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How To Deal With Confusion And Find Success In Life

How To Deal With Confusion And Find Success In Life

The path to success is a long road full of twists, turns, peaks, and valleys. While on this road, you’ll almost certainly find yourself stuck in a quagmire of confusion and be unsure of which direction to turn.

Even though you’ll feel stranded, remember that it happens to everyone; you’re not alone. The most important thing to keep in mind is that you’ll get through whatever problem you’re facing only if you persevere.

If you turn back, you’ll be giving up all the potential success you could have possibly attained had you simply stepped back and assessed your situation. When life throws you a curve ball, you should always heed these pieces of advice in order to properly deal with confusing situations.

Analyze your goals

When you started out on your journey, you most likely had a set of goals you aimed to accomplish. Of course, you were most likely incredibly eager to get on the path toward success that you might not have spent much time actually thinking these goals through.

When you hit a bump in the road, you should always check your premises before forging ahead. Ask yourself:

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– Are my goals practical?

Anything can be achieved if you put your mind to it, but once you achieve your goals, will you be able to put them to good use? Are you studying biology to become a biologist, or because you just like to learn about plants and animals?

Make sure your goals are actionable. After all, once you attain them, you’ll soon set even more goals with even higher aspirations. Make sure that the next step you take will open another door for you to walk through.

– Are my goals realistic?

Will practicing guitar three hours a day really make you world famous? By all means, follow your passion, but you should definitely have a backup plan in case your big dreams turn out to be pipe dreams.

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– Will my goals change?

This is a tough one, because it’s hard to know what your priorities will be five or 10 years down the road. When I was 18, I thought I wanted to be a teacher, and even planned on sacrificing having a family of my own in order to help other children and families who needed me.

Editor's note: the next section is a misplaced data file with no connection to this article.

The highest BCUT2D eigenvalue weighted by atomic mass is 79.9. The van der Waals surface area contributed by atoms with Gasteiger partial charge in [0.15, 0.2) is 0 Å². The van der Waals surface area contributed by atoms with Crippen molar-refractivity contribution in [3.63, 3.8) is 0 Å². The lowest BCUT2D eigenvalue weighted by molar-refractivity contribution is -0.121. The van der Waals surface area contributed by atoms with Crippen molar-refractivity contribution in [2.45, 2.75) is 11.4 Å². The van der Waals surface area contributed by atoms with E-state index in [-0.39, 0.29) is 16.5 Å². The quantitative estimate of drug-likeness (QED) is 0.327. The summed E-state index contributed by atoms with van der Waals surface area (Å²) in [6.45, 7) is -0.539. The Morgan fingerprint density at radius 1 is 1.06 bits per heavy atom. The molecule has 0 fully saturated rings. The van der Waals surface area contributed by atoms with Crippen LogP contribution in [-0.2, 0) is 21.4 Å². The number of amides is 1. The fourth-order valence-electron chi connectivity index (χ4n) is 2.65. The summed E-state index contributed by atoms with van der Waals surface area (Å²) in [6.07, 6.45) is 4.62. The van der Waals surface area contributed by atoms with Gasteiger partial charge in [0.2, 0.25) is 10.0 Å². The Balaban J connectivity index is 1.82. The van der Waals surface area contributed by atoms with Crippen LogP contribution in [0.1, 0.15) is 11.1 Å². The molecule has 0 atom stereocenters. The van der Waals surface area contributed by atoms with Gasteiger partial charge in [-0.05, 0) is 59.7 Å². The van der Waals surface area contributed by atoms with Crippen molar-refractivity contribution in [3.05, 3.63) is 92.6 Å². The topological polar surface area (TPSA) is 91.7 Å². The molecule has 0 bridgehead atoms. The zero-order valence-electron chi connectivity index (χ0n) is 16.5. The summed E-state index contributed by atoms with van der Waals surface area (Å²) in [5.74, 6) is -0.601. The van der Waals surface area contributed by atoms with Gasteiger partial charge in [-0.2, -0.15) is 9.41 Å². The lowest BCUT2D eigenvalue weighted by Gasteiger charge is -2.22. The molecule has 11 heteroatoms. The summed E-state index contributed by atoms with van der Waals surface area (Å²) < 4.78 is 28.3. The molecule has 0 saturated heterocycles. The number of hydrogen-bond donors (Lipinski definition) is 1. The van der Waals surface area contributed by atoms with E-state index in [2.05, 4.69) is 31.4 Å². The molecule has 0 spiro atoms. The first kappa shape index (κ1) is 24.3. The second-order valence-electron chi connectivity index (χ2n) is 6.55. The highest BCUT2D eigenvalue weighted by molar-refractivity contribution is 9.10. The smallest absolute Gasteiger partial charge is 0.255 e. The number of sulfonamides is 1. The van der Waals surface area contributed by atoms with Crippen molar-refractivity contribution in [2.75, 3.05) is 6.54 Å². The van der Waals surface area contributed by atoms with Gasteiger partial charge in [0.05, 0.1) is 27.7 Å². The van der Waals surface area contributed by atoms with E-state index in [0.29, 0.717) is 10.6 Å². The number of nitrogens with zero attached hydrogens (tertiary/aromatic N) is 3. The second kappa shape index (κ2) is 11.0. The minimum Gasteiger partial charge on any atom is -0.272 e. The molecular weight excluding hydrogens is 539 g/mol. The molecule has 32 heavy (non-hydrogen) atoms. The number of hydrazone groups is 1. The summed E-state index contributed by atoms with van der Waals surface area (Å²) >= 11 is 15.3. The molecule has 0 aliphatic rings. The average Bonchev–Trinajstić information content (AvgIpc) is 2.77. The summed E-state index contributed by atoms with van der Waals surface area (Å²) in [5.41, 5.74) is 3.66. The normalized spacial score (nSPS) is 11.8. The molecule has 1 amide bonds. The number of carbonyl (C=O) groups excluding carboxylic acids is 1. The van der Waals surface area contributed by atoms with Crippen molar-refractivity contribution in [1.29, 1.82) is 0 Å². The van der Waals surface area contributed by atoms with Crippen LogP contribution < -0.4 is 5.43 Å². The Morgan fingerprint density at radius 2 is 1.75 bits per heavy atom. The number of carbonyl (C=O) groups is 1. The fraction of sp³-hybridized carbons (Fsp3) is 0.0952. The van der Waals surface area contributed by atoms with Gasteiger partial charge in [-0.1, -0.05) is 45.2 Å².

When I met the woman who would later become my wife, that all changed. Of course, in the meantime I earned two degrees relating to education that I may or may not ever use. At least I can write, right?

Appreciate your efforts

Every time you accomplish something, you’ve improved upon the person you were the day before. Even if you’re not doing exactly what you thought you’d be doing with your life, you can appreciate the experience you gain on a daily basis.

Think about it: If you’re stuck in a job that you never saw yourself doing, but you’re doing it well enough to stay employed, you must be doing something right. And, of course, you shouldn’t just look to your job to make meaning of your life.

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Look to other aspects of your life, such as your friends, family, and hobbies to define yourself. You might not be on the path you thought you’d be on, but you certainly can consider yourself a success for accomplishing all that you have done in your life.

Try, fail, and try again

Failing at something is not a roadblock. Rather, it’s simply a bump in the road on the path to success. If you treat failure as a roadblock, you won’t get very far.

You never know how close you are to finding success, so you should always keep pushing, especially when faced with the sting of failure. Furthermore, you should redefine your failings as learning experiences.

When you fail at something, you’ve gained knowledge you didn’t have before (even if that knowledge is “Well that didn’t work!”). Take that knowledge with you when you get up to try again, and you’ll be able to attack the issue through an improved perspective.

Find a balance in life

Like I said before, you might find yourself on a path you never thought you’d be on, and you might not even want to be on. You can’t simply pause or restart your life from the last save point, to borrow a video game term. But it’s never too late to start working toward a different path.

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Think of a hobby you gave up a long time ago and pick it back up, even if it takes a little extra effort after a long day’s work. Of course, you have obligations in your life that need to be fulfilled, but you should never completely give up everything you enjoy because life got in the way.

Keep your passion alive, and you’ll find moments to enjoy every day of your life.

Featured photo credit: Flickrr via farm3.staticflickr.com

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The Gentle Art of Saying No

The Gentle Art of Saying No

No!